You can find a lot of great stuff on the bleeding edge, and Firefox extensions are no exception. Here are four add-ons for the browser that aren’t officially approved, but worth checking out.
As noted in the headline, the extensions we’re pointing to are both unapproved by Firefox’s maker, Mozilla, and require creating an account or logging into it. And none of them should be installed on the copy of Firefox you use at the NSA or nuclear research centre, and should otherwise have their benefits weighed against some potential crashing or browser malfunction. That said, most experimental extensions are just waiting for a final go-ahead from Mozilla, and can be pretty darned useful.
URL Alias is yet another add-on that puts one of Chrome’s best features in Firefox, by enabling short keyword searches from the address bar. All it takes is adding an “alias” into a preference window, like so:
flickr whatshisnamefrank gets you to whatshisnamefrank’s Flickr photostream. You can, of course, just setup up straight alias keywords, like
lh http://lifehacker.com", and have the address bar perform searches from your default search engine (that alias would be
* http://google.com/search?q= for most folks). Pretty great stuff, and it nearly closes the interface gaps between Firefox and Chrome’s browser bars. We’re hoping to see this one wrapped up and approved soon.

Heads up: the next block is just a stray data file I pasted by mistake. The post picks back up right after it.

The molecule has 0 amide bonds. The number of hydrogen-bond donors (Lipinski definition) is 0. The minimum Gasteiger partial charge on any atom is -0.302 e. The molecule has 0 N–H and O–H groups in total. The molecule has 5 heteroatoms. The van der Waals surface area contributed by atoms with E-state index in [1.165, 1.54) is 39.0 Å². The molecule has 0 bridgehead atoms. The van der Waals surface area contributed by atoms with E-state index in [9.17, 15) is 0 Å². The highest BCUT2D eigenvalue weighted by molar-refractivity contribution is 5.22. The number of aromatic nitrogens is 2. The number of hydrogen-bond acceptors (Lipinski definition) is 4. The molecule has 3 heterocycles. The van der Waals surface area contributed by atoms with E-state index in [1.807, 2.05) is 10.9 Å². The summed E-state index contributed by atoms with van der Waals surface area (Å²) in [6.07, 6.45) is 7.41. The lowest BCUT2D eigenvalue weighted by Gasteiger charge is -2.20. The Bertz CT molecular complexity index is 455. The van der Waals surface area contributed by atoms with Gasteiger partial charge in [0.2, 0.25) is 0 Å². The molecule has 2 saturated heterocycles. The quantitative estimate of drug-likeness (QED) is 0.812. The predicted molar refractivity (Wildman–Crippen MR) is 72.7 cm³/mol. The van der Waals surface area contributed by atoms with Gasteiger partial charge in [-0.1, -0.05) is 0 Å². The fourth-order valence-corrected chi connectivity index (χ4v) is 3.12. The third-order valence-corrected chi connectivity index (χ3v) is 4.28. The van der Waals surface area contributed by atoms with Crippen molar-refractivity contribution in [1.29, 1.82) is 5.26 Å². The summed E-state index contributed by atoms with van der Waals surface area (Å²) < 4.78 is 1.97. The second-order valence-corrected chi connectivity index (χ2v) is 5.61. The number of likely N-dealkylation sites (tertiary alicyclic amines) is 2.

Granted, Firefox already has support for keyword bookmarking, but URL Alias provides a streamlined, all-keyboard approach to adding new keyboard shortcuts.
Open in Google Docs
Does exactly what it says, through Firefox’s right-click menu. When you come across a link to a Word doc, PowerPoint presentation, Excel spreadsheet, or pretty much any file Google’s online office suite can handle, right-click and hit “Open in Google Docs” to send it there. You can get a more fully-fledged handle on web documents, with support for the competing Zoho suite and online editors like Picnik, from the previously mentioned Open It Online, but Open in Google Docs is perfect for its very specific shuttling service.
This one’s great if you run into a lot of shortened URLs, especially bit.ly, a URL shortening tool that we like for its traffic-watching abilities (as well as Gmail functionality). The bit.ly preview Firefox extension provides hover-over previews of page titles and URL for pretty much any shortened URL from any service—tinyURL, snipURL/snurl, and so on. If any user made a bit.ly URL from the same page, it shows that link traffic, as well as the click-through traffic on any bit.ly URL you hover over. The time you save from following disappointing links from your Facebook, Twitter, and MySpace friends is yours once again.
Google Keyboard Shortcuts
Another real simple, real useful Google product tweaker, though more universally helpful. With Google Keyboard Shortcuts installed, you can use your up and down arrow keys to scroll through your results, and hit Enter to launch the link, or Control+Enter to pop it into a new tab. That’s pretty much it, but it’s a nice way to keep your hands on the keys. Google provides its own switch-on experiment with similar features, but that goes away every time you log out or choose a different add-on feature. This one sticks around, and might make it easier to focus on one result at a time.
Got your own extension with a pink-hued page that’s worth an unofficial install? By all means, tell us about it in the comments.